Now, one can argue that combined with the sales decreases inside Japan, Yokogawa’s recent growth rate is really about 10%, which is in line with every other major automation vendor, and in fact, one of those “competitors in this room” did argue that with me over dinner later. But the fact remains that Uchida has definitely thrown down the gauntlet to Emerson and the rest of the Big Six.
He also said something else very interesting. He said, “Yokogawa takes full responsibility for these systems and products.” Does he really mean that? Is Yokogawa actually claiming system responsibility in general? If he is, this is a major step forward in vendor accountability, because, as we all know, vendors are always trying to duck responsibility for how their products are actually used, and whether they work to spec in YOUR process.
And finally, now there are three. Although serious questions still are being asked about the philosophy, it seems the majors are embracing the combined DCS-SIS philosophy. Yokogawa introduced something called ProSafeRS last night, which makes them the third major player to do so, and the second in a month. ABB, you will recall, introduced their combined DCS-SIS offering in early January.
But here’s the rub. Yokogawa’s system is not yet TUV certified (they say certification in March, for sure) and according to Chief Technology Officer Akira Nagashima, they only have beta test installations even in Japan.
So, even though there are three systems to choose from, are there really? Emerson is famously not shipping yet. It was a little unfair for Nagashima-san, last night, to respond to my question about exactly what differences existed between ProSafe and Emerson’s system by saying, “Well, Emerson isn’t shipping yet.” After all, neither is Yokogawa. And although ABB insists they have installations, and are in fact shipping product, their competitors continue to insist that the only installations ABB has are the beta test units at Dow Chemical, and they won’t ship production units before anybody else does.
And so it goes. Is it product innovation? Is it, as Ed Sederlund from Dow claims, a legitimate concept to combine DCS with SIS (after all, Dow’s former proprietary DCS system did it for years) or is it more vendor FUD? As users, we will only get to make that decision after we see product in the field.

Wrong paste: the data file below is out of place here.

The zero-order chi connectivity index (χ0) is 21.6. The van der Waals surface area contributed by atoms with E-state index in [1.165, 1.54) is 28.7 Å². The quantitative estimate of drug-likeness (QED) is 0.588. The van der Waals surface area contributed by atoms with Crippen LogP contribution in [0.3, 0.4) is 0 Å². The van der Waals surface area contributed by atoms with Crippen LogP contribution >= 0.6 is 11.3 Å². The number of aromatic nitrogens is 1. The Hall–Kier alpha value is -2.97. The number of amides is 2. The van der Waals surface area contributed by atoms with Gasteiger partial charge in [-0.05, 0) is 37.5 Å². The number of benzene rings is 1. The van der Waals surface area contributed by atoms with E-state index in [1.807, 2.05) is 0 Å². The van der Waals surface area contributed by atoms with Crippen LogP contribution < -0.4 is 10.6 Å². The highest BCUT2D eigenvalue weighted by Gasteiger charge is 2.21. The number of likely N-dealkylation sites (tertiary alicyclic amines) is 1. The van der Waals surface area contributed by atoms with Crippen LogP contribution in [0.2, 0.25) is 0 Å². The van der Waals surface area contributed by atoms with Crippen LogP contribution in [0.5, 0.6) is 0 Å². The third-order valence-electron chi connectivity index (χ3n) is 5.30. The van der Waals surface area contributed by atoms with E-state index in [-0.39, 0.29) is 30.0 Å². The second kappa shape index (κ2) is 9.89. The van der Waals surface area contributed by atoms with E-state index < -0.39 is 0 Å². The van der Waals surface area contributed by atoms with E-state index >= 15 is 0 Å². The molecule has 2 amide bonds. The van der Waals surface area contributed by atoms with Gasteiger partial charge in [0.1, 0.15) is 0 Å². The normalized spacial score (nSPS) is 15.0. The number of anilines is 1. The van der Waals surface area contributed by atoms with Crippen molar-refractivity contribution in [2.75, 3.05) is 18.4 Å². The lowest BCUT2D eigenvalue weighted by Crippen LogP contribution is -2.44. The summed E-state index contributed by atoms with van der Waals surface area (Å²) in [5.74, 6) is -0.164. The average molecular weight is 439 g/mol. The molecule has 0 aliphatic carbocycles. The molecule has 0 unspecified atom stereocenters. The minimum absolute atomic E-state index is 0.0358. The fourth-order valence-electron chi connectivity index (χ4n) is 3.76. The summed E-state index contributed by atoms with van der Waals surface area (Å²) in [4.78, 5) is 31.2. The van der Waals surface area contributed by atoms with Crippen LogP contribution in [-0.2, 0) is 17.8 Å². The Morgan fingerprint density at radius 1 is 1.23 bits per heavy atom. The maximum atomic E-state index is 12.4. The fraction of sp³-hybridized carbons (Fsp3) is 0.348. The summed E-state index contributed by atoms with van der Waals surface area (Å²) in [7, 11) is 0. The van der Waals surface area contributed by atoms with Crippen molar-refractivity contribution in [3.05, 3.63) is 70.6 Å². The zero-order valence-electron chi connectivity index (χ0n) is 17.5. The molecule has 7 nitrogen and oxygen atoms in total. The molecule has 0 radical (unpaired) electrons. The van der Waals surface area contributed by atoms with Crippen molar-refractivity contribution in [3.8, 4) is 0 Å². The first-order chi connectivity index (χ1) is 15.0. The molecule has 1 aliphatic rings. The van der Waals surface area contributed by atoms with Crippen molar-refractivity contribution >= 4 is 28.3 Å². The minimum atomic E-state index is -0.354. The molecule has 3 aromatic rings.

Revolutions R Us! That’s what Andy Chatha, CEO of ARC Advisory Group preached yesterday at the ARC Forum. And the Chinese are coming! The Chinese are coming! So the time is right for a revolution in manufacturing. Finally we will all become those lean, realtime manufacturing companies the TLA (three letter acronym) consultants have been preaching about for the past 20 years.
One of the things that always bothers me about the analyst-speak and consultingese contingent is that they’ve been preaching the same things (hey, me too, because I’ve also been a consultant and an analyst in my shady past) for years, and it seems so obviously a no brainer to do these things, yet fewer than half of American companies (or European companies, for that matter) are using realtime key performance indicators and other techniques from “the factory of the future” to run their operations. It may be as low as 2%.
The people who present at these Forums are long on the advantages of doing these things, but, you know, they don’t ever talk about drag. Drag factors are what I believe is holding things up the most. Drag like institutional unwillingness to change, work rules, and so forth. Just once, I would like to hear a paper that was a balanced presentation of what should be done, and what is necessary to get what should be done done.
Welcome to a new month. Emerson is going to have a big splash announcement in early March…they’ve invited a whole bunch of press to Kennedy Space Center for the announcement. PlantWeb goes to Mars?
I’ve seen the first effects of Gene Yon (ex Foxboro big boss) at his new company, Adaptive Instruments Inc. (www.adaptiveinstruments.com). The Accutech product line has figured out that people don’t want to buy their sensors from one company, and then go to another company for wireless. Here at ARC, Accutech is showing a line of smart process sensors with integrated 900 MHz spread spectrum radio transmitters (conservatively, 1000 feet transmission in any weather) and a nifty host radio that will handle up to 15 nodes in a frequency hopping schema. Modbus output connects the host to DCSes.
I am also looking forward to meeting with Millennial Net. I hear they have mesh networks installed and working now…so I can start talking about real world applications the next time we bring you words about mesh networking as the coming attraction for industrial wireless.